I’ve been reading some reviews of the film version of Seven Brides for Seven Brothers, currently playing at Flat Rock Playhouse, which was the lower-budget musical MGM produced more or less concurrently with their pet project, Brigadoon. Comments have ranged from praising its entertainment value, particularly the highly energetic and memorable choreography from Michael Kidd (which you may have seen, if not in the movie itself, in a clip in That’s Entertainment.
Or you may not be a big musical nerd like me and actually have watched That’s Entertainment), to laments of its sexism, analysis of its allegorical representation of Manifest Destiny, parsing of its demonstration of class struggle and even a rather strange superego-ego-id Freudian interpretation. This is a play called Seven Brides for Seven Brothers, for heaven’s sake; calm down everyone. Sure the women are pretty vapid, with the exception of primary bride Milly, but the men are complete knuckle-draggers (albeit funny and charming ones with excellent dancing ability), and it is Milly’s strong will that the audience is clearly meant to value, not the pomp and swagger of the brothers as they open the show on a quest to “Get a Wife.” If you’re ready to take a ride for an evening through some Oklahoma-esque song and dance, this may well be the show for you.
Adam Pontipee and his six brothers live in a secluded mountain cabin, and Adam has first come to town to find a woman to wed who will take care of them. Adam, perfectly portrayed by Christopher Vettel, is kind of like if Homer Simpson were written for and performed by Gordon MacRae. Vettel’s voice, in the tradition of MacRae, is really a treat; his style of singing seems to have gone the way of this style of musical. He and the brothers (heeere we go: Preston Dyar, Michael McCracken, Timothy Ellis, John O’Malley, Austin Owen and Grant Jordan) all bring fantastic comedy and roustabout, misguided machismo to their roles. Their chemistry and physicality are big and impressive, and they commit to the spirit of the piece 1,000 percent. Sometimes these more old-fashioned shows (like last year’s FRP offering of Meet Me in St. Louis) have a tendency to feel just a bit uncomfortable being put on stage with modern actors. But everyone in this production is selling, and I’m buying.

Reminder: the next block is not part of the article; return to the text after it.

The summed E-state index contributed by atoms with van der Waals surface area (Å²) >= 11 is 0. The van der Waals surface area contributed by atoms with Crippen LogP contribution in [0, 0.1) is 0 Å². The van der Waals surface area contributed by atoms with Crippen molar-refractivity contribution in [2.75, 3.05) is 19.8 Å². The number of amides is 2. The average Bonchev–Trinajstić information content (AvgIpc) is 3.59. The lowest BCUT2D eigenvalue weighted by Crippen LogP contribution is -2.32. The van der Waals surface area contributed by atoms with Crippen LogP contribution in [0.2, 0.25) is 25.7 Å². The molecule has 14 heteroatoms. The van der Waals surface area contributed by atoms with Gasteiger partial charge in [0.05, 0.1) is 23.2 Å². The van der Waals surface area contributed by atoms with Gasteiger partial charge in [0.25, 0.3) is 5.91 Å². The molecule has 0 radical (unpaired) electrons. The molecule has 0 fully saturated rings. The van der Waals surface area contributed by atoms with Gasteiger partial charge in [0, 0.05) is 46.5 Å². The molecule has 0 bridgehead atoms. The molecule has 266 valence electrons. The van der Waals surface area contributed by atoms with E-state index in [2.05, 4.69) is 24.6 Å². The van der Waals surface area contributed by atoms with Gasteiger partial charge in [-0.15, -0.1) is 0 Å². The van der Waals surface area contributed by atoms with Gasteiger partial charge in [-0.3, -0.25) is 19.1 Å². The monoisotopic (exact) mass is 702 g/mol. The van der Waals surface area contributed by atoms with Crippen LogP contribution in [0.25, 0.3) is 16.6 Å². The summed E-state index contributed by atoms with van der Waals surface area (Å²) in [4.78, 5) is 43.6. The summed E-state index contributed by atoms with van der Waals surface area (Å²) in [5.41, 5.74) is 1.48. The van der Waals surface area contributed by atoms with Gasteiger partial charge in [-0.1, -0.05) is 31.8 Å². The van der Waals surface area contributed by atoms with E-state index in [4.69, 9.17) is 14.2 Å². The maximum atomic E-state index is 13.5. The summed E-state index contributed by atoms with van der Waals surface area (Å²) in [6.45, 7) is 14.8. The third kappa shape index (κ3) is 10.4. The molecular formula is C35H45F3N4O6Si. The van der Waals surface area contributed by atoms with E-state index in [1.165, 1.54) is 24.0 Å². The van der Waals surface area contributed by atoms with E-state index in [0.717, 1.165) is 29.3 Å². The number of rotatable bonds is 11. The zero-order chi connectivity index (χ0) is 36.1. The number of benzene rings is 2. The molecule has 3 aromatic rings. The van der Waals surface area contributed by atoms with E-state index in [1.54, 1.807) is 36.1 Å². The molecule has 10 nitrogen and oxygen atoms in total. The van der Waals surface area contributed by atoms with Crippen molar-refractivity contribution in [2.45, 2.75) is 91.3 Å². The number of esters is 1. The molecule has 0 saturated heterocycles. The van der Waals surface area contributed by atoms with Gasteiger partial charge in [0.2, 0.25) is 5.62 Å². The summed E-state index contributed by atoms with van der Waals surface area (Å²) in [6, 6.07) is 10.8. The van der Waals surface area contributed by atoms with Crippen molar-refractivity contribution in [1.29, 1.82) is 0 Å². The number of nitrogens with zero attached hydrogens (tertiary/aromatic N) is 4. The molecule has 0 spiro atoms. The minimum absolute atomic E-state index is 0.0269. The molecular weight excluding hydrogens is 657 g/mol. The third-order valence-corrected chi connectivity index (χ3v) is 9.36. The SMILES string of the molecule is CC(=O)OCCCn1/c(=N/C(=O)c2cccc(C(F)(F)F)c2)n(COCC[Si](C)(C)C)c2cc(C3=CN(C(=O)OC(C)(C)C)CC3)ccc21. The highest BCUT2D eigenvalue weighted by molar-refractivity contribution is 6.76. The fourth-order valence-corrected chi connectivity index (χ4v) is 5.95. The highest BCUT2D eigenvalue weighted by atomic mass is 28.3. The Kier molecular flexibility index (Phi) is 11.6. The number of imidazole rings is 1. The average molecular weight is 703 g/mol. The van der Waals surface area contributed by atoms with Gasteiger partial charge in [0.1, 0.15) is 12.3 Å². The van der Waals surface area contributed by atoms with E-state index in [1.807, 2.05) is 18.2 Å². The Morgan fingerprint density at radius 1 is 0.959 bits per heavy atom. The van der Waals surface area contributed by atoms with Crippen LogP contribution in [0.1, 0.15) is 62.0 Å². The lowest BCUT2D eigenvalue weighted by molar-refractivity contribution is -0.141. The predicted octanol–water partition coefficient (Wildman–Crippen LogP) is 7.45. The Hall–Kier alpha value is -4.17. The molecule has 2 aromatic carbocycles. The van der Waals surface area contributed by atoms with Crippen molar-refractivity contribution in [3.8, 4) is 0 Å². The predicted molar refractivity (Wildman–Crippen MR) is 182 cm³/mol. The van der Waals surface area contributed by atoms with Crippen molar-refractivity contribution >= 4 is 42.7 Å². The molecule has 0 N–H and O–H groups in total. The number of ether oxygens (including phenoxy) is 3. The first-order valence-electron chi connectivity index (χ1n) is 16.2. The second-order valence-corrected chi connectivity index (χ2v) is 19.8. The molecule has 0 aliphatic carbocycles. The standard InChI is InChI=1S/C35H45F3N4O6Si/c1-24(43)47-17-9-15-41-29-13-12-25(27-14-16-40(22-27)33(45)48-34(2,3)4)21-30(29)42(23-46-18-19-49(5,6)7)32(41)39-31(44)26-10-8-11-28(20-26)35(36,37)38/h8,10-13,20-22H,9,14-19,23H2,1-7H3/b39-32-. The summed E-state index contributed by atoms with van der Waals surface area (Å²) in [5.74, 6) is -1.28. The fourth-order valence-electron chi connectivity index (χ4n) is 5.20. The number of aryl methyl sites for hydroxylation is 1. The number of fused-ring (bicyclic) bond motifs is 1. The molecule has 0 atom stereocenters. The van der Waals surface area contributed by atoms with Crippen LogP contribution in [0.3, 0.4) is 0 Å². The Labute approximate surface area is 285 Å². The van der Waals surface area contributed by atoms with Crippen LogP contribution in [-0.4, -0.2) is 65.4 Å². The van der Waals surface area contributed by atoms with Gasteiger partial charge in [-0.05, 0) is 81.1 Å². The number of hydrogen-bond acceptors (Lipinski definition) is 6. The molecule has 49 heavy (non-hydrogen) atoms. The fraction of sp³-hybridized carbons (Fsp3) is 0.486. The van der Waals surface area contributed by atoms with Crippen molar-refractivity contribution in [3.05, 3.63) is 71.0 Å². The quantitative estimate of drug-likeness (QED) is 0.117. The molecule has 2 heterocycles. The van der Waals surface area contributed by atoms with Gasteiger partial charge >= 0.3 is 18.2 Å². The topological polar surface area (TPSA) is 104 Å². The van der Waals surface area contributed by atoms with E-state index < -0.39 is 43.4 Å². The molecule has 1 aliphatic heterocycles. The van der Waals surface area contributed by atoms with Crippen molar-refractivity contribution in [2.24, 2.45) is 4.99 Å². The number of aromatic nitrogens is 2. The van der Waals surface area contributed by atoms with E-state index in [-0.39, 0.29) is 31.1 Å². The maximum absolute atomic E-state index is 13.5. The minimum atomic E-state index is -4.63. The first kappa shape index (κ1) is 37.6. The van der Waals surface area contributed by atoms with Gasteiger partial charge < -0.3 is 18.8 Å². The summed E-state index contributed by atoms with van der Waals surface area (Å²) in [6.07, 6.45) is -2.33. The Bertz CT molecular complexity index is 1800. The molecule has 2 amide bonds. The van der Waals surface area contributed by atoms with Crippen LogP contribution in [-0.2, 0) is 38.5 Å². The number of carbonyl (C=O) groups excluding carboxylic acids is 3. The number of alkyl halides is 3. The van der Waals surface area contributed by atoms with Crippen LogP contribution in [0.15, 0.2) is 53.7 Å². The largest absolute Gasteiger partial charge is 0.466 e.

Once Adam meets Milly, he is smitten, and asks her to marry him before the day’s out. She is skeptical, but easily convinced, and returns with him to his home, excited to be away from the rowdy men who patronize her restaurant and looking forward to being with just one man. Oops. She is quite horrified to learn that she is expected to care for the house and well-being of not just Adam, but the rest of the pack.
She quickly turns the tables on the lot of them and begins to wear the proverbial pants of the house. Allison Spratt is brilliant as Milly, having both a beautiful singing voice and the sass, tenderness, and intelligence to tame these wild mountain men. Milly convinces the other brothers that they may want to take on wives of their own, and teaches them the ways of courtesy and “courtin’” so that she may take them into town to meet the young ladies we counted six of earlier in the play.
Milly’s ways of etiquette — along with the brothers’ good looks — are effective in wooing the ladies, but the townspeople are not what one would call welcoming, and, as you may guess, hijinks ensue, and snowball (figuratively and literally) into the second act, as the men, inspired by Adam’s explanation of the Romans’ kidnapping “them sobbin’ women,” kidnap the girls and get trapped with them for the duration of the winter due to avalanche. Don’t worry! Everyone’s happy at the end!
All the elements in this production are well thought out and executed. The set, by Dennis C. Maulden is absolutely incredible; I can’t even tell you how many different milieus are accomplished by the multiple scenes sliding on and off stage, each one fully realized, elaborate, and thematically cohesive. Costumes by Bridget Bartlett and Janet Gray are equally evocative. Paige Posey’s direction brings the time period and style to life; the pacing is excellent, and transitions seemless. If you are familiar with the show, you know to anticipate the big, full-company dance number at the town social in act one, and this certainly didn’t disappoint. The famous Michael Kidd choreography is nodded to in intricate, fun choreography by Amy Elizabeth Jones.
And that’s what this show is really all about: fun. Seven Brides is silly, and the story is obviously simple, but it is entertainment above all.
Seven Brides for Seven Brothers will be performed at Flat Rock Playhouse Wednesdays through Sundays through August 16. See http://flatrockplayhouse.org for more details.